Visiting the Wall
Sgt. Smith –
My husband and I travel a lot for business, and one of the benefits of business travel is all those frequent flyer miles and hotel points. As we were looking at all the free plane tickets and hotel stays we’ve accumulated over the past year, my husband suggested we use some of them to take our youngest daughter to Washington, D.C., in the fall. She’ll be 14 by then and hasn’t been to our nation’s capital since the D.A.R.E. conference I took her to when she was 5. What a great opportunity to further her education and spend a little quality family time together during a vacation that doesn’t involve scary rides that make me nauseous! We booked our travel and then, control freak that I am, I started to meticulously plan out our four days in D.C.
My first stop was the book store. I grabbed a stack of Washington, D.C., travel guides and sat down to decide which one was the most comprehensive before making my purchase. I looked at Washington, D.C. for Dummies, Frommer’s Washington, D.C. 2008, The Unofficial Guide to Washington, D.C., and The Everything Family Guide to Washington, D.C. — to name just a few. I thumbed through each one and then went right to the back index to find out what each one had to say about the National Law Enforcement Officers Memorial. After all, I’m excited to show my daughter “our wall” now that she’s old enough to appreciate it, and I was curious to read the glowing write-ups in each of the travel guides.
I imagined our family walking past the reflection pool before entering the pathways of remembrance. I look forward to explaining to my daughter the purpose of the lion statues and the engraved Bible verse "The wicked flee when no man pursueth: but the righteous are as bold as a lion." I want her to see the rose over the shield and touch the words “In Valor There is Hope,” and then see the amazing tribute to the more than 18,000 law enforcement officers who have paid the ultimate price while serving their communities; all those names, all those departments, all those heroes. The National Law Enforcement Officers Memorial is one of the most moving, most beautiful sites in all of D.C., so I knew each travel book would surely dedicate several pages to it…wouldn’t they?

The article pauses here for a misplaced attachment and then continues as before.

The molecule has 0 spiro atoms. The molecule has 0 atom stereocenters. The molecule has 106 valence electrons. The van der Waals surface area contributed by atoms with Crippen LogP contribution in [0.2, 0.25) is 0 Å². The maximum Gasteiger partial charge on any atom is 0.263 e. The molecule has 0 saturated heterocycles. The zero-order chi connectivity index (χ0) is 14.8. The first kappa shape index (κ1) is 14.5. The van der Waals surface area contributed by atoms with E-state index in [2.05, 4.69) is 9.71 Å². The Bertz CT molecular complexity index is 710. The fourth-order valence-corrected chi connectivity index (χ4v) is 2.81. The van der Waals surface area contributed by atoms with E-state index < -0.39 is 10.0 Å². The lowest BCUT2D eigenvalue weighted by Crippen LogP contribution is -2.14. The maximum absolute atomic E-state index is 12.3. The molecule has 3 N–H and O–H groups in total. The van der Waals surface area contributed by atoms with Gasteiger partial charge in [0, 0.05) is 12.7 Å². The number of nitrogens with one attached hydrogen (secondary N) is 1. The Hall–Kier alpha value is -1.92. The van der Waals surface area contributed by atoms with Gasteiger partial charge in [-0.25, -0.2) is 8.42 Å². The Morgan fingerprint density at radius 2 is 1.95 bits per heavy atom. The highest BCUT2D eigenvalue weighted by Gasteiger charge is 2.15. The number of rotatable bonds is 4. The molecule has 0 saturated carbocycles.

I looked under “memorials.” I looked under “walls,” “parks,” “tributes,” “museums,” “police officers,” and even “cops.” Nothing. No reference, no mention, no map, no address, NOTHING. I could find every art gallery, obscure museum, local park, suggested fast food dining, and oh yeah, how to call the local police to report a crime, but no mention of how to even find the memorial built entirely with donated money that honors those officers who responded to those calls for help and died doing their job. I only found one book, Washington, D.C., with Kids, that even mentions the Memorial, in three short lines.
I left the bookstore really disturbed and more than a little angry. Is this how we honor our fallen? Is it politically incorrect in the travel business to mention dead cops? Aren’t visitors to our nation’s capital at least interested in learning about Isaac Smith, the first known peace officer killed in the line of duty, or Annie Hart, the first female officer killed in the line of duty? Aren’t they curious about the officers killed by such notorious criminals as “Billy the Kid,” John Dillinger and “Baby Face Nelson?” Don’t they want to pay tribute to the deadliest day in law enforcement history, September 11, 2001, when this country lost 72 crimefighters, or maybe say a prayer for the Schroeder brothers, who both lost their lives serving with the Boston Police Department, leaving behind a total of 13 fatherless children? Am I so out of touch with American society that I am mistaken in my belief that people in general care about what happens to us?
And then it hit me … whose job is it to honor our fallen? How do we do it? What can we do, as cops, as trainers, as citizens do to make sure no one forgets? Locally, we can check in with the families of our fallen officers, whether it’s been a year or 30 years. Let them know they are not forgotten, nor is their sacrifice. On a larger scale we can support efforts like the National Law Enforcement Officers Memorial Fund and Web sites like the Officer Down Memorial Page. And we need to keep talking about our history, and what we continue to learn from those who have gone before us. The Newhall Incident, the Onion Field, the Miami FBI Shootout, and so many more.
So when my husband and I take our daughter to see the memorial, we’ll look up names like Officers Alleyn, Pence, Gore and Frago of the California Highway Patrol, LAPD’s Officer Ian Campbell, and FBI Agents Dove and Grogan. I’ll touch those engraved names of heroes who have touched me, like Kyle Dinkeller, Julie Jacks, Mark Coates, Randy Vetter, and Vicky Armel. I’ll remember the lessons and their sacrifice, and I’ll pass them on, to my daughter, to my co-workers, to my students, and to you…it’s something we all have to do. And I’ll remember the words, engraved on the memorial, as spoken by Vivian Eney: "It is not how these officers died that made them heroes, it’s how they lived.”
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